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Researchers at KAUST and Cerebras approached this problem by re-designing the TLR-MVM algorithm to take advantage of Cerebras’ CS-2 system, which exhibits high memory throughput to deliver high performance for intrinsically memory-bound applications. Cerebras CS-2 contains 850,000 AI compute cores and 40GB of SRAM on-chip and is ideal for problems that are memory bottlenecked and can be heavily parallelized. The re-designed TLR-MVM algorithm was tested on an openly available 3D geological model and ran on 48 Cerebras CS-2 systems in the Condor Galaxy AI supercomputer, which was built by Cerebras and their strategic partner G42. Researchers reported accurate responses at a sustained bandwidth of 92.58 PB/s. This is 3x faster than the aggregated theoretical bandwidth of Leonardo or Summit, two of the world’s current top five supercomputers. Additionally, this result resembles the estimated upper bound (95.38 PB/s) for Frontier, another top-five supercomputer, at a fraction of the energy consumption. TLR-MVM running on Cerebras systems achieved a steady low power consumption of 36.50GFlops per watt, which compares favorably with the 52GFlops per watt of Frontier. These results indicate that production-grade seismic applications can achieve top five supercomputer performance on Cerebras CS-2s at a fraction of the cost and energy consumption.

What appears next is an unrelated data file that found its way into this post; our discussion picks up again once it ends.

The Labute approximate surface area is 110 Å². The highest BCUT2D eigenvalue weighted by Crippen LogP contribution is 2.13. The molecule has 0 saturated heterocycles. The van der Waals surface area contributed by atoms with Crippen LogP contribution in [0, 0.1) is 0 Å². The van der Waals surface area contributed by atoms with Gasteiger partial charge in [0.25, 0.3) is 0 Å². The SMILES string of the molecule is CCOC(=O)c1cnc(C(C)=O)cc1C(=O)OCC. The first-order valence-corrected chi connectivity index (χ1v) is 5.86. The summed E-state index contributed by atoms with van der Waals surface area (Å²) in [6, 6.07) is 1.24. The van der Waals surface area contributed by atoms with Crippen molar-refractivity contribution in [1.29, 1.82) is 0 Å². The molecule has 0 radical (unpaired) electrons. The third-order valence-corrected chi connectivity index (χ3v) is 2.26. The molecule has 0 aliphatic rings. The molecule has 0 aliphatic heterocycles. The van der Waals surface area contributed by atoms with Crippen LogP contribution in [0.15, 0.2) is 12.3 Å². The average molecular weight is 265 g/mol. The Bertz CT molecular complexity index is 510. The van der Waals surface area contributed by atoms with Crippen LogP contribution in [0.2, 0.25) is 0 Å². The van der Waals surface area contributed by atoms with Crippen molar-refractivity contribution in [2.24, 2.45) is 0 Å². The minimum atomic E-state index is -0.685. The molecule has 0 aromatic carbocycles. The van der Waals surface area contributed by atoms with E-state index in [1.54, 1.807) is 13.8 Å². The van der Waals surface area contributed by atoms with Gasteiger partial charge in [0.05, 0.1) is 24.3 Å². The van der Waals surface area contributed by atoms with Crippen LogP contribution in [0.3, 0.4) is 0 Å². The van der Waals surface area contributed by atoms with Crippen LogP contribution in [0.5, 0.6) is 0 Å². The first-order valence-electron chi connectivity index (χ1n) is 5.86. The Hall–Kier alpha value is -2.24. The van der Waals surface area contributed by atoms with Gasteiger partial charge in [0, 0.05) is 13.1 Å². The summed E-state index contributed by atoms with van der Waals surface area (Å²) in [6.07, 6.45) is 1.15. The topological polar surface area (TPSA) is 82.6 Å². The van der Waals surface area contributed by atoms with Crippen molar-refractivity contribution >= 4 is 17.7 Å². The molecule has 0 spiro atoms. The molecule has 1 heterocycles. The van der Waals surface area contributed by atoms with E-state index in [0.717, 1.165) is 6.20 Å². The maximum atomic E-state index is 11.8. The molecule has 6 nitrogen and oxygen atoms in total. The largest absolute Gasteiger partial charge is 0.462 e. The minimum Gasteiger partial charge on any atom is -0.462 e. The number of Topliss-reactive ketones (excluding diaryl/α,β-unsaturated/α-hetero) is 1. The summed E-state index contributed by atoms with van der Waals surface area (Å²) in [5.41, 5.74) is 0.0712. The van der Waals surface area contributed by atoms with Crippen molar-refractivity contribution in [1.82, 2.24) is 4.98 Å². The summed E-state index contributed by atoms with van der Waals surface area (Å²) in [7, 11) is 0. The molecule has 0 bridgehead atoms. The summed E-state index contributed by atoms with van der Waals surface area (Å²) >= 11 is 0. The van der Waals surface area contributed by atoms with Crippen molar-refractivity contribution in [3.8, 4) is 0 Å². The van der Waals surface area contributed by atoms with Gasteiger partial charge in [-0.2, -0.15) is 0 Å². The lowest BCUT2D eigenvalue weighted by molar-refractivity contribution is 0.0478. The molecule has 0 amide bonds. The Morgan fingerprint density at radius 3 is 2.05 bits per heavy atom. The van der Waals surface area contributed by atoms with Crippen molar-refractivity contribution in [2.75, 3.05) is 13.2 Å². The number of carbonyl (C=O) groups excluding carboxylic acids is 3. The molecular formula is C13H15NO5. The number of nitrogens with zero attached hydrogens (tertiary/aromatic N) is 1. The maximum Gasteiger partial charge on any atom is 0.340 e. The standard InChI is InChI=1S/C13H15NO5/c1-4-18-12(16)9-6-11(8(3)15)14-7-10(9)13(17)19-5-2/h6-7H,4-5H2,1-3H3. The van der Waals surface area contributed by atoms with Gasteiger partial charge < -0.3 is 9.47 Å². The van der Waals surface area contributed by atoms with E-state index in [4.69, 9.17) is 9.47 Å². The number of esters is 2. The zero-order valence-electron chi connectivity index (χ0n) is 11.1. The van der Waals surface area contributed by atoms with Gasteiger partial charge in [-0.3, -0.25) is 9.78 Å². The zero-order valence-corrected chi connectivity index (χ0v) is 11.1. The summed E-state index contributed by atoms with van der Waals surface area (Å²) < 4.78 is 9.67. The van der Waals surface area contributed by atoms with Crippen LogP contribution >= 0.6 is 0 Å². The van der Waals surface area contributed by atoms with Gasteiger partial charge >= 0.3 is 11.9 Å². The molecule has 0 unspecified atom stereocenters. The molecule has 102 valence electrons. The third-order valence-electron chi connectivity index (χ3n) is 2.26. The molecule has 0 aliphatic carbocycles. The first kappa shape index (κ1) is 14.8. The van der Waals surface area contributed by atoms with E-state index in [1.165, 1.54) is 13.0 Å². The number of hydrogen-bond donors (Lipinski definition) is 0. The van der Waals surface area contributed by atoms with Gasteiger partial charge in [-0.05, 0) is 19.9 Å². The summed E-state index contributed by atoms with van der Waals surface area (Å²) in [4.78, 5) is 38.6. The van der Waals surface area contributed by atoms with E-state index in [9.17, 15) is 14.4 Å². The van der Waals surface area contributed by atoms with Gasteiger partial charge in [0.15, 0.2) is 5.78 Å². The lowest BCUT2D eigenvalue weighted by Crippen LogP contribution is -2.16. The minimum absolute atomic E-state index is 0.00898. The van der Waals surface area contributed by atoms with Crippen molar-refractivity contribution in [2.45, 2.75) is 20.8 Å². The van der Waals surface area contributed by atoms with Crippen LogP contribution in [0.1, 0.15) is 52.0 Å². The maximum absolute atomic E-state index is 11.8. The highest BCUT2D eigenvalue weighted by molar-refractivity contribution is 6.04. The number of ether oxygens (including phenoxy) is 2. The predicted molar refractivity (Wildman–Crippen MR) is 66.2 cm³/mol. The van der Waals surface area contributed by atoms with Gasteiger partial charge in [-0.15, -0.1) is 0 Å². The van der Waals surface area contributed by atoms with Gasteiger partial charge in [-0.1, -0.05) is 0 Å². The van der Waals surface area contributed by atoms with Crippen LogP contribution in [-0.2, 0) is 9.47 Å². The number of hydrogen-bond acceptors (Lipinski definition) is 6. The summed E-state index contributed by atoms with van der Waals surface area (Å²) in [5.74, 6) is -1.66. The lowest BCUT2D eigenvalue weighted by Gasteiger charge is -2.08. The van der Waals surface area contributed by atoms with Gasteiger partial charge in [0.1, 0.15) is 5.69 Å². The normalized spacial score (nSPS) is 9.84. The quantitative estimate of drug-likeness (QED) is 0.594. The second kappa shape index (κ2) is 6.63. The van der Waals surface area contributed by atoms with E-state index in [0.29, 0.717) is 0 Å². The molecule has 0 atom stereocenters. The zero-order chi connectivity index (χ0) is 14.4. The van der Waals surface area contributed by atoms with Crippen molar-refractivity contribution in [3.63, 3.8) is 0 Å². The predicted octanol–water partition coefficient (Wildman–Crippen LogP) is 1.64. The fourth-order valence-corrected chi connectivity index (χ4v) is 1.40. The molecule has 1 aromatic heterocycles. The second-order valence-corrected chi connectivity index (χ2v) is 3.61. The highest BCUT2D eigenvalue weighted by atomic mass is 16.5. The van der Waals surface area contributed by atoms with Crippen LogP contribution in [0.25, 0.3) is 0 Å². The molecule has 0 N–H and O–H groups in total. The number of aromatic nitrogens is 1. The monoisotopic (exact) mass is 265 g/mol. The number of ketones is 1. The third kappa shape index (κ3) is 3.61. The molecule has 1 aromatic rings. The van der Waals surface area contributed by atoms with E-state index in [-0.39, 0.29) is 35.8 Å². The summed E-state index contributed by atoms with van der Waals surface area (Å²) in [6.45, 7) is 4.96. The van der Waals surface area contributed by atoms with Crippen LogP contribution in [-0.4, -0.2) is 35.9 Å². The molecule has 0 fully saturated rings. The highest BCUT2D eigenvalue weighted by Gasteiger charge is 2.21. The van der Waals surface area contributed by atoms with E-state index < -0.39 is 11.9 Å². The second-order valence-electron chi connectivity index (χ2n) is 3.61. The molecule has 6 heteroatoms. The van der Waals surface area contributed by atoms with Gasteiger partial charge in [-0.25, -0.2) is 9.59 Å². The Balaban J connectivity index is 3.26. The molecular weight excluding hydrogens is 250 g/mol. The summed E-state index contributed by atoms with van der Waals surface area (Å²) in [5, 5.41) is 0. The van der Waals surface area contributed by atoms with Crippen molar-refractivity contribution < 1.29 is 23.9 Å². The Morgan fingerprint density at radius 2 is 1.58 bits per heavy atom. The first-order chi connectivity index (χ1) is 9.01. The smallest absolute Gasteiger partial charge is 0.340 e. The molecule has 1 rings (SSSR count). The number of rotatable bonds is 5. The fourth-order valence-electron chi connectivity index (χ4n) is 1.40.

Researchers re-designed the TLR-MVM algorithm using communication-avoiding principles that favor local SRAM data motion over cross-fabric communications. Researchers mapped the new TLR-MVM algorithm onto the disaggregated memory resources and extracted the desired high-memory bandwidth to deliver unprecedented processing capabilities for enhancing the imaging of seismic data acquired in complex geology. This was done using the Cerebras SDK, which offers lower-level programmatic access to the Cerebras CS-2.